We arranged to meet up at one of Jérôme’s favourite (and accessible) bars, the legendary Chez Auguste on Place de la Victoire, where we discussed Bordeaux’s ranking in the annual “Baromètre de l’Accessibilité” as drawn up by the Association des Paralysés de France. The city currently lies 13th in the table which is topped by Grenoble, Nantes and Caen: “Bordeaux has its shortcomings and there is definite room for improvement, but I do think that position is a bit harsh. On the whole, I’m satisfied by what has been done in the city.”
We make our way towards the nearby tram stop. “The tram network is a godsend for disabled people, enabling us to get around Bordeaux. As the stations and their immediate surroundings have been designed with wheelchair users in mind, these are also among the most accessible areas in the city.” However, I soon gather that boarding the tram is far from simple, especially at this busy time (it’s 10:30 in the morning). As Jérôme enters the tram, the doors close on him, almost leaving me stranded on the platform. Luckily the doors re-open and we can continue our journey both unharmed and together. With people all around, alighting at the next stop is also a challenge: Jérôme has to reverse off the tram with little or no view of what is behind him. He makes it out but it all seems very hair-raising.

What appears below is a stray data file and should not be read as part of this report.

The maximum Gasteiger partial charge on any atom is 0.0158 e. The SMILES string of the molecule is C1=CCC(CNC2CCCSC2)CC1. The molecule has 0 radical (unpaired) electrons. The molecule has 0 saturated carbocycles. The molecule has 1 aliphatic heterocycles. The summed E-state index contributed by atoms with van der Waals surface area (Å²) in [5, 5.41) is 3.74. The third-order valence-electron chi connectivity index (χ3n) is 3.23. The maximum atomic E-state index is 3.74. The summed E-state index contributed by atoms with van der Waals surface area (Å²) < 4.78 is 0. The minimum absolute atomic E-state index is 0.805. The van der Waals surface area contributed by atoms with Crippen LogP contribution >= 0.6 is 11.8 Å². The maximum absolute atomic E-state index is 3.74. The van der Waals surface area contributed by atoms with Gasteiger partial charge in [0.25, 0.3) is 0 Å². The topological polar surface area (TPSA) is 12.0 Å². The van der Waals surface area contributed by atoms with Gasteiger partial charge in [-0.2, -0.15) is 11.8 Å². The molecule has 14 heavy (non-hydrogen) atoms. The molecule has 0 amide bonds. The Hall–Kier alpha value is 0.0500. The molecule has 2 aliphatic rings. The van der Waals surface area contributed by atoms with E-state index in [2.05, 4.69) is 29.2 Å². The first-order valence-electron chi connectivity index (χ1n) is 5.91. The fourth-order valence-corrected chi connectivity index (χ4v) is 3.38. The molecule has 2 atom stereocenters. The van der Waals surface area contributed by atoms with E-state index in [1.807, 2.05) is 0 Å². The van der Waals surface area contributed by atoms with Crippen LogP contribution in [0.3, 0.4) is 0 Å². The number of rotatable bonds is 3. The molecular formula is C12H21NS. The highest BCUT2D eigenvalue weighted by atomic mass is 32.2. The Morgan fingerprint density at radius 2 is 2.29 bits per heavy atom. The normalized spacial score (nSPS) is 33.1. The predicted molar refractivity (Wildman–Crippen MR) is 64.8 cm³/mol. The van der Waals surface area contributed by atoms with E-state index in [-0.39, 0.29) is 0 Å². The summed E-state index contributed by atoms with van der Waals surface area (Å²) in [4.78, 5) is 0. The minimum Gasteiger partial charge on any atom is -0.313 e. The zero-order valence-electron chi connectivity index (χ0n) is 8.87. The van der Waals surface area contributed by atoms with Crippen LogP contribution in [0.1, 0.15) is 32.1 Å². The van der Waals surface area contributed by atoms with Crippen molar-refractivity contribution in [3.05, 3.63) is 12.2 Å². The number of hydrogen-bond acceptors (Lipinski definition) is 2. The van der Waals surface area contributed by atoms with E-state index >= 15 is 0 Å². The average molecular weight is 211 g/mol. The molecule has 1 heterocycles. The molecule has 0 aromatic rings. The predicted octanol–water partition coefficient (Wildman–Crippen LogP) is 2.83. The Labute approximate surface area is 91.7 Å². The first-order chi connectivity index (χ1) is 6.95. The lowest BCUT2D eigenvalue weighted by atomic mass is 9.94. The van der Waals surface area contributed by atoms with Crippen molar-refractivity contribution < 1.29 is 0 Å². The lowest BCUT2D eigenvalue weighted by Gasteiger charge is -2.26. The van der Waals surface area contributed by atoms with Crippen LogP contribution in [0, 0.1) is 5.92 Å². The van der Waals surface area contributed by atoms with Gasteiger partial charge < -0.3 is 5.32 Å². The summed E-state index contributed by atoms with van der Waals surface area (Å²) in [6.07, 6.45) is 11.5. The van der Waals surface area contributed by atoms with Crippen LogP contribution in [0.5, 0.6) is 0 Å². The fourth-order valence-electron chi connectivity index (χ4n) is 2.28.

|Wheelchair access at the Musée d'Aquitaine and the Grand-Théâtre.|
|Left: a wide, wheelchair-friendly pavement; top right: a raised pedestrian crossing; |
bottom right: an obstacle-strewn city centre street like this is not good news for Jérôme.
|Top left: one step too many; bottom left: this low step can be overcome; right: using the La Machine à Lire ramp.|
We clearly have a satisfied customer. After all, Jérôme moved to Bordeaux from his native Brittany in 2005, so the city must be doing something right if he’s still here after nine years. But does he have a wish-list of things that could be done to make things better? The “step” issue returns: “Bars, restaurants and other buildings with steps should be obliged to have a ramp, even if it’s not a permanent measure. And it would be great to have more tramway stations to be able to get out and about to more places!”